Hugggggs,

Cheryl

micknvic
Posts: 7
Joined: Dec 2008

Thanks so much for your comments, Cheryl.
Yes, I'll suggest to my partner that he come here and have a look - and if I'm really lucky, he might even agree to!

Right now, the only support that he gets is from his church friends (he's what's known as a "born again Christian", although I'm not a particularly religious person myself) although he'd mentioned awhile back that he'd might be interested in joining a cancer support group in a nearby town.

The religious aspect has complicated things...he's tried to adopt a "bacause of my strong faith, I'm not afraid to die, if it comes to that" attitude, but I know he's scared. I also know how stubborn he is, and there is no way now that he'd start chemo - no way. So that just is not an option, from my standpoint.

There's a lot more to add here, and I will do so when I can - was a rough week at work and I need to chill this weekend!

Thanks again Cheryl - take care!

Mick

micknvic
Posts: 7
Joined: Dec 2008

Hi Cheryl:

I've been reading some of the other posts on this site and wanted to add some info: my partber was diagnosed with stage 3, with metastatic adenocarcinioma found in 4 of 15 lymph nodes.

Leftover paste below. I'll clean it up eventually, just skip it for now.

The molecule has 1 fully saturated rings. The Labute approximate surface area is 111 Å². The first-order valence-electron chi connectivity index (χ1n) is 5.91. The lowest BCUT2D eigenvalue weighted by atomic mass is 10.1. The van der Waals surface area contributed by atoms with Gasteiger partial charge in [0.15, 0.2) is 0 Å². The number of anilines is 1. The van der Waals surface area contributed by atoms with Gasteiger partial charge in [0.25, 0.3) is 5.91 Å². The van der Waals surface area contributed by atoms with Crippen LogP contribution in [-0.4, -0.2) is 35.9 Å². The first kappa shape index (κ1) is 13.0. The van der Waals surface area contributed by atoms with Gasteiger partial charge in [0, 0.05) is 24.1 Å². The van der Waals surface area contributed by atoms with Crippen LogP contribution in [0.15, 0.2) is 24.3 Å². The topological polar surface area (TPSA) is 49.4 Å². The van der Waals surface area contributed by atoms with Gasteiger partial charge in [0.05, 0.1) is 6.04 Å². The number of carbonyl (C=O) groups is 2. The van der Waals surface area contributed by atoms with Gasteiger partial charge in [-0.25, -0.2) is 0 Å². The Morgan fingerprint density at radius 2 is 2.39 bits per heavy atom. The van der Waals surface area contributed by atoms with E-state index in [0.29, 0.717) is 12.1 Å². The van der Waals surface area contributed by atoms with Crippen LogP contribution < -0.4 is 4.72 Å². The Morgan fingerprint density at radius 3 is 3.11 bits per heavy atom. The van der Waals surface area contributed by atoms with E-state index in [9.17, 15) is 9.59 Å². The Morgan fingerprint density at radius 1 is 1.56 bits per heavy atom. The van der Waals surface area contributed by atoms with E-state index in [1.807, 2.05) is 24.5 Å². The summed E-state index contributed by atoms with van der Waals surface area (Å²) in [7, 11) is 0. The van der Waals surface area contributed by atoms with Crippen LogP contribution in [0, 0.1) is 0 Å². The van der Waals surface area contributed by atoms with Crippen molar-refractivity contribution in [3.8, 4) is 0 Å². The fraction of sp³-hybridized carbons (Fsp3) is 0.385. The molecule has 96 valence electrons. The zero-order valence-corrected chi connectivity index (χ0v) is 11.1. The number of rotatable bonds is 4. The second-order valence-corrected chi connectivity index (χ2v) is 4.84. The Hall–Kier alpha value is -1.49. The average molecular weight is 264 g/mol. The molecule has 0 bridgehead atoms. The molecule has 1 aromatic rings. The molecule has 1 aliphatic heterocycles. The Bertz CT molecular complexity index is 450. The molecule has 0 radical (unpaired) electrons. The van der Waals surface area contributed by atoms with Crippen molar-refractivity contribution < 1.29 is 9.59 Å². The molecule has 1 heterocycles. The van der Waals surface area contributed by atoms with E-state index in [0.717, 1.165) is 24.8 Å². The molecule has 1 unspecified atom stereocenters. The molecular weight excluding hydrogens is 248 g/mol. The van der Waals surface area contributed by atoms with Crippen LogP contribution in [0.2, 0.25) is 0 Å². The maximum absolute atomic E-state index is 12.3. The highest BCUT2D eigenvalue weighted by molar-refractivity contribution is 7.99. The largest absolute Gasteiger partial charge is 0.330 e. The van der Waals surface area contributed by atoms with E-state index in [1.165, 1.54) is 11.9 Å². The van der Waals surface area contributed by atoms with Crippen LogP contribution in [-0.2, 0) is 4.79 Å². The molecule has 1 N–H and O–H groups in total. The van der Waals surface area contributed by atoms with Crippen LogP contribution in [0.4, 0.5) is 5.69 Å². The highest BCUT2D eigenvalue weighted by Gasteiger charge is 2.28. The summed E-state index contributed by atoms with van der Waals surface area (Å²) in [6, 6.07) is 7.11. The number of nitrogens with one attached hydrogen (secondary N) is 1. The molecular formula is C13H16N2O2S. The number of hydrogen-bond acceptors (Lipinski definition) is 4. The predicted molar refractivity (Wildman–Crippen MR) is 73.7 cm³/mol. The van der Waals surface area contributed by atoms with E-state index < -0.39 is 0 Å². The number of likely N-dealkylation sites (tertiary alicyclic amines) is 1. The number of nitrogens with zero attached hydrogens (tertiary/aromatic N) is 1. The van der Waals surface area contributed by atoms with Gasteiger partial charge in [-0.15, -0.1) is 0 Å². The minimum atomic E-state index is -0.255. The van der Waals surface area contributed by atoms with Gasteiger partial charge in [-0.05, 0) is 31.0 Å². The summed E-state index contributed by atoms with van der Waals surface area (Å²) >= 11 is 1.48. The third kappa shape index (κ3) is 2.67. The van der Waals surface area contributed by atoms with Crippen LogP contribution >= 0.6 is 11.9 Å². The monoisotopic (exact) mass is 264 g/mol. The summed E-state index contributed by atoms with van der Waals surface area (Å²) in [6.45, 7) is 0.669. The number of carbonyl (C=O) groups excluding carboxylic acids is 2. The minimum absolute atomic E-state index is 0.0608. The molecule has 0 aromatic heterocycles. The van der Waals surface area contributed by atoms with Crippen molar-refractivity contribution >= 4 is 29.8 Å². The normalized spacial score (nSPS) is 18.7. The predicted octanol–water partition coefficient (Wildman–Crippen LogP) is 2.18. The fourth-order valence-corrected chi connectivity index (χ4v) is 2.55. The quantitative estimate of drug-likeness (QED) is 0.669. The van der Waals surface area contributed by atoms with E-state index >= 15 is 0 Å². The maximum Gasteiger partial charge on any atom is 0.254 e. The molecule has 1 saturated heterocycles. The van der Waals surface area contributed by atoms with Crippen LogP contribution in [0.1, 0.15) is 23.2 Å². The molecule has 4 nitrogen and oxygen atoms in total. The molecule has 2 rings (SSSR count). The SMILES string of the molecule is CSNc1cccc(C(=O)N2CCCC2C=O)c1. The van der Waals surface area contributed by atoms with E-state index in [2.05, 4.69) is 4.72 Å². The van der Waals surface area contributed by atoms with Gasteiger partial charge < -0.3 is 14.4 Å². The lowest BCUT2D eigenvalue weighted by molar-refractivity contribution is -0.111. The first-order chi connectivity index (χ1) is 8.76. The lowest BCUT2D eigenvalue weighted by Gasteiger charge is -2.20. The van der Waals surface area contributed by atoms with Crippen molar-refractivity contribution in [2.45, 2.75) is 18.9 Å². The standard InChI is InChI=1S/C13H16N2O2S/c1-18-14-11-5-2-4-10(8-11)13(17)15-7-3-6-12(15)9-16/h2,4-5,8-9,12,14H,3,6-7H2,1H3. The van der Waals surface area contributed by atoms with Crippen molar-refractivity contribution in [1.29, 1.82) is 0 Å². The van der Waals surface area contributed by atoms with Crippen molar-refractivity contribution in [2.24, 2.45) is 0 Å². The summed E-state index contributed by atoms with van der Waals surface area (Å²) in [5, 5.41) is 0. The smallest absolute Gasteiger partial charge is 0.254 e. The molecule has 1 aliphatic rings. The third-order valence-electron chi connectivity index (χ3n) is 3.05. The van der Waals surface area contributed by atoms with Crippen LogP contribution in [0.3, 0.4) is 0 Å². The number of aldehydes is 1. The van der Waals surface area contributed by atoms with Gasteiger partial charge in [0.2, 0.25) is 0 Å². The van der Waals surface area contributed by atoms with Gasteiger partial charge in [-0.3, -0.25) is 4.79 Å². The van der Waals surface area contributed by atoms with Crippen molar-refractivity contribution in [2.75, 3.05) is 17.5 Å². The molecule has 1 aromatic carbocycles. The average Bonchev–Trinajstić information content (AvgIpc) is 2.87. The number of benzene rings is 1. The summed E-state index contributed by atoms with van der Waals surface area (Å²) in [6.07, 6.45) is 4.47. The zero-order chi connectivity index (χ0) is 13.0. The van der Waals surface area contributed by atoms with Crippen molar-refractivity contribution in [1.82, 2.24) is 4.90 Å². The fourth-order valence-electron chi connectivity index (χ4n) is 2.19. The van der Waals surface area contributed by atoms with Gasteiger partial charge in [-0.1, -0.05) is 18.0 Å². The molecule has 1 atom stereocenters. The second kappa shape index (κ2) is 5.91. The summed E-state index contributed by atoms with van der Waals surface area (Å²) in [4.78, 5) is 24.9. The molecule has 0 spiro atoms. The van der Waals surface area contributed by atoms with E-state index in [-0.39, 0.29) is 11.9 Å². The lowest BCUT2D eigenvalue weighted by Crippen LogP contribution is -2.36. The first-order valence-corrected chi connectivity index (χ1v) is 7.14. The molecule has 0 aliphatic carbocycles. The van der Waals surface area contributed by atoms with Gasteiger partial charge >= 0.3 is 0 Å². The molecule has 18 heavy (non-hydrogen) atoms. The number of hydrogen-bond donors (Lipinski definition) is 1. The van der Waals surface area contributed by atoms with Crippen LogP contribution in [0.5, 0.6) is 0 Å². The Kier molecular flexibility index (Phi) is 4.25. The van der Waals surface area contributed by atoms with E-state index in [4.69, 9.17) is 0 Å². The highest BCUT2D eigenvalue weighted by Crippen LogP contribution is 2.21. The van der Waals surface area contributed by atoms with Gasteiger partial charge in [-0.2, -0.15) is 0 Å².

Mick

CherylHutch's picture
CherylHutch
Posts: 1399
Joined: Apr 2007

Well, that was sorta like me... I was diagnosed with Stage 3 (tumour had perforated through the intestinal wall but no sign of any other tumours anywhere in the colon, and had 17 lymph nodes taken out, where 1 out of the 17 tested positive for cancer. I had the surgery (colon resection), then 8 months of chemo and 6 weeks of daily radiation. I finished the chemo at the end of Oct 2007... and it was in March 2008 that they found the right adrenal gland was positive for cancer and a couple of nodes in my lungs. In reality, we have no idea if the cancer was there all along since we didn't have our first PET scan until March 2008, or if it was a spread sometime after the surgery. I have since had the right adrenal gland removed in June 2008 and on Tuesday I will be going for a Radio Frequency Ablation of 2 nodules on my lungs.

It has never ever dawned on me to "give up" or think that this is all hopeless. It is not hopeless... and as long as there is a treatment, be it drug-related (IE: chemo), or radiation, surgical or any other procedure (like this RFA procedure on the lungs), then the disease is treatable.... chronic, maybe, but still treatable.

The way I look at it.... 15 years ago, colon cancer was fatal. There wasn't too much they could do and only a small handful made it to the 5 year mark. Likewise, so was AIDS. In the mid-80s, if a person was diagnosed with HIV or AIDS then you had maximum about 2 years to live and the only treatment really was AZT. Nowadays, there are more treatments to "treat" colon cancer and there are more "cocktail combinations" to treat AIDS. People in North America are not necessarily dying from colon cancer or AIDS... they are living with it. There's a big difference between dying from a disease and living with it. Of course, one has to want to live and be open to whatever treatments are available to keep you alive, happy and healthy :)